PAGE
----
(iv) Join PQ. Thus,

\(\begin{array}{l}\bar{PQ}\end{array} \)
is the perpendicular to l.


Constructing Perpendicular to a Line through a Point on the Line

Steps to construct a perpendicular to a line through a point on the line:

(i) Place a ruler along a given line l such that one of its edges is along l. 

(ii) Place a set square with one of its edges along the already aligned edge of the ruler.

(iii) Slide the set square such that its right-angled corner coincides with the Point P.

(iv) Draw PQ and PQ are perpendicular to l.

To know more about Construction of Perpendicular Lines, visit here.

Paper Folding Construction

Paper folding method to make perpendiculars:

(i) Let l be the given line and P be a point outside l.

(ii) Place a set-square on l such that one arm of its right angle aligns along l.

(iii) Place a ruler along the edge opposite to the right angle of the set-square.

(iv) Slide the set-square along the ruler till the point P touches the other arm of the set-square.



A circle is a set of all points in a plane that are equidistant from a point i.e. centre of the circle.

To know more about Circles, visit here.

Construction of a Circle for a Given Radius

Steps for constructing a circle using a compass:
(i) Open compass for the required radius.
(ii) Place pointer of the compass on O.
(iii) Rotate the compass slowly to draw the circle.

To know more about Construction of a Circle, visit here.

How to Construct an Angle?

Angle Bisector and Its Construction

Steps to construct angle bisectors of a given angle:

(i) With O as the centre, draw an arc that cuts both rays at A and B.

(ii) With B as the centre, draw an arc whose radius is more than half of the length of AB.

(iii) With A as the centre, with the same radius, cut an arc in the interior of ∠BOA

(iv) Mark point of intersection as C. Then, OC is the angle bisector.


For more information on Angle Bisector, watch the below video


Construction of 30°, 60°, 90° and 120° Angles

(i) Construction of 60° angle:
(ii) Construction of 120°angle:


(iii) Construction of 90° angle:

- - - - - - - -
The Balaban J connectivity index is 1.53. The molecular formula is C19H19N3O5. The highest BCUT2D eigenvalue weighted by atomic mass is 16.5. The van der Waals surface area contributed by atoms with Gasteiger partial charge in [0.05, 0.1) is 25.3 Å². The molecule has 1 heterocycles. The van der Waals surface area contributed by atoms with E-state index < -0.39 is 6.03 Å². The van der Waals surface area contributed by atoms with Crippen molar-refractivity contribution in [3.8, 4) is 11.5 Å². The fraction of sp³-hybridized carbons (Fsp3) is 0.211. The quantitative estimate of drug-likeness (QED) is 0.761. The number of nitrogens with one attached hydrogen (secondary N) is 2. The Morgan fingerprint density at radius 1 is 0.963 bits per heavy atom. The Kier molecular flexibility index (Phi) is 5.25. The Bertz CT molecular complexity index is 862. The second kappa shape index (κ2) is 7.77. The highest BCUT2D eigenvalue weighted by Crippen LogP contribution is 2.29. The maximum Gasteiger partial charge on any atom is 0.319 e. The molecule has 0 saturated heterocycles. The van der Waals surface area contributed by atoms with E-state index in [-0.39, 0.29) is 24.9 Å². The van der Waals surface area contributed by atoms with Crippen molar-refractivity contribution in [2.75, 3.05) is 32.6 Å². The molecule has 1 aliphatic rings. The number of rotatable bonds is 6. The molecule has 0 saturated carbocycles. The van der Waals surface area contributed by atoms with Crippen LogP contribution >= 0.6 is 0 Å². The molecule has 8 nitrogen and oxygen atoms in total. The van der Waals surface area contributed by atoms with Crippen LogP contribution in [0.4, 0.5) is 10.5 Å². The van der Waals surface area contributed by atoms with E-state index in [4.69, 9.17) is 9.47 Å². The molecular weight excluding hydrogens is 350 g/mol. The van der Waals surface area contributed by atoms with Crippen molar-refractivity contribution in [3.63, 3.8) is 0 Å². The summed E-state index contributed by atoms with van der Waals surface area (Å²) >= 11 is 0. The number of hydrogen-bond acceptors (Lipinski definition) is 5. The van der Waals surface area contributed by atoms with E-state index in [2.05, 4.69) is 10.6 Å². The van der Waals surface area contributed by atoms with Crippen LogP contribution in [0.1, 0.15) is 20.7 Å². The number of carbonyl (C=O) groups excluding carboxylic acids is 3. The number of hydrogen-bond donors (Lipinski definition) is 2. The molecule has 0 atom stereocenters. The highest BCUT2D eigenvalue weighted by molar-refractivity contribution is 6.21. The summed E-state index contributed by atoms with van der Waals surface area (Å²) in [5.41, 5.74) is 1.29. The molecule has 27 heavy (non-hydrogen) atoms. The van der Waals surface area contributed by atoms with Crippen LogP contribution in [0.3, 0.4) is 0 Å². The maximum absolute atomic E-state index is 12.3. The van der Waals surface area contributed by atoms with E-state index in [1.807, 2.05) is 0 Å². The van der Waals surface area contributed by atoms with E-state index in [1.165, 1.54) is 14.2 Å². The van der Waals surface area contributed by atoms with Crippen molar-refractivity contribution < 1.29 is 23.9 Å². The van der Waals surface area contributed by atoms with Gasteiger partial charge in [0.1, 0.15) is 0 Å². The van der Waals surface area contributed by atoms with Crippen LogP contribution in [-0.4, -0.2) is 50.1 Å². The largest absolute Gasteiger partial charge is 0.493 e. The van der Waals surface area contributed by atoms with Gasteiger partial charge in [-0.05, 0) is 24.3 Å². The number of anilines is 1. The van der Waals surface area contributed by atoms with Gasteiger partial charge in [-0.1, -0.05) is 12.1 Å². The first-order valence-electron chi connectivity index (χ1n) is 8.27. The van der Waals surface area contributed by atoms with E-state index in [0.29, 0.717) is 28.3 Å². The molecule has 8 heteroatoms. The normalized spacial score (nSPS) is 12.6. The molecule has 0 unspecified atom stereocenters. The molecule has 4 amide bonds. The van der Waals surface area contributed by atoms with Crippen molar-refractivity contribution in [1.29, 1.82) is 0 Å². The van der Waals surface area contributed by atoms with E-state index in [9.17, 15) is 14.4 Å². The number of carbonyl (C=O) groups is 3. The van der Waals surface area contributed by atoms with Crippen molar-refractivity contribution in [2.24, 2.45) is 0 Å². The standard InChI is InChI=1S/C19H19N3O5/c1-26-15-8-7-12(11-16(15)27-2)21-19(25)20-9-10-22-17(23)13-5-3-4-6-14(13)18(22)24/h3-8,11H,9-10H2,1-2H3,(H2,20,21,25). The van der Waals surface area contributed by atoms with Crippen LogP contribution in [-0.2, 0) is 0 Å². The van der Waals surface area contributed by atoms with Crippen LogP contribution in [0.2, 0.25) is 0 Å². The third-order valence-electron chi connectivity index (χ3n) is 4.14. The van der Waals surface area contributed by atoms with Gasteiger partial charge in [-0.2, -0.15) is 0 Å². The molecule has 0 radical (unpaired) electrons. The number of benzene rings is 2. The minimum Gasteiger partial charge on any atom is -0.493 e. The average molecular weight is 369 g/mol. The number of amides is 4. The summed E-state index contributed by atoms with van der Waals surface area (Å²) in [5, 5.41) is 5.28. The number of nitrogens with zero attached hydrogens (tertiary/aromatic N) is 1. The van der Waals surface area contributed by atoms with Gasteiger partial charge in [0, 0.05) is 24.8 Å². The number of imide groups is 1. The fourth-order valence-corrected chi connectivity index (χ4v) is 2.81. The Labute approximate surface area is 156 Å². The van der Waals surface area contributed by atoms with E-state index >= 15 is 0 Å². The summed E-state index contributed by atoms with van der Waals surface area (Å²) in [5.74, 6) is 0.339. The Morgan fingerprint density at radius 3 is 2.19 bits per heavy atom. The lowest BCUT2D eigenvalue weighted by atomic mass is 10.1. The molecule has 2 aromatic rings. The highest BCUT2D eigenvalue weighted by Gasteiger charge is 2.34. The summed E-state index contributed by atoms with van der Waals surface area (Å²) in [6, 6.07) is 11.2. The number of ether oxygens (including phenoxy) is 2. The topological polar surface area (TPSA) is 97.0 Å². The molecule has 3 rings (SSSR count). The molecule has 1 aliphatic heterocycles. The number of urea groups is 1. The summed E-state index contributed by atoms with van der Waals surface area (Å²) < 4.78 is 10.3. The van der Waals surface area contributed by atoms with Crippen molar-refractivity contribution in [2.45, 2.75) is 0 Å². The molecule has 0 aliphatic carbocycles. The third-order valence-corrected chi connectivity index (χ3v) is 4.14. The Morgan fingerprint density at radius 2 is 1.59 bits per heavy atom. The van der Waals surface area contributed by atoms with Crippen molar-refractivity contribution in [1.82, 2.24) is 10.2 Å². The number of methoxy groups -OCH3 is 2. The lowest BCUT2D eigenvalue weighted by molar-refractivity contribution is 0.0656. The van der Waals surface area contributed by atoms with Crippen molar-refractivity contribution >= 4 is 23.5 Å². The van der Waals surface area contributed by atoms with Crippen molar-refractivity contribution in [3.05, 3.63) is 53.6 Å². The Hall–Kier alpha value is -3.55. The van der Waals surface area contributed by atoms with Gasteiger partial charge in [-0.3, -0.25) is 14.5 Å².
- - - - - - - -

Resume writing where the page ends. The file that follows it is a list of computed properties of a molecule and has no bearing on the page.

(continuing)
(iv) Construction of 30° angle:

To know more about Construction of Angles, visit here.

Constructing of an Angle with Unknown Measurement

Steps for constructing a copy of an angle with unknown measurement:

(i) Draw a line l and choose a point P on it.

(ii) Place compass’ pointer at A and draw an arc to cut the rays of ∠A at B and C.

(iii) Draw an arc with P as the centre, cutting /at Q.

(iv) Set your compasses to length BC with the same radius.

(v) Place the compasses pointer at Q and draw an arc to cut the arc drawn earlier in R.

(vi) Join PR. This gives ∠P=∠A



Angles: Formed by two rays sharing a common endpoint.
To know more about Angles, visit here.

Other Important Links:

Construction Of Triangles Construction Tangent Circle

Frequently Asked Questions on CBSE Class 6 Maths Notes Chapter 14 Practical Geometry


What are some of the uses of practical geometry?

1. Computer graphics 2. Construction of buildings 3. Art 4. Architecture and interior designing 5. Study of orbits and planetary motions


What is a line segment?

In geometry, a line segment is a part of a line that is bounded by two distinct end points and contains every point on the line that is between its endpoints.


How can a circle be defined?

A circle consists of a closed curved line around a central point. Every point on the line is the same distance from the central point.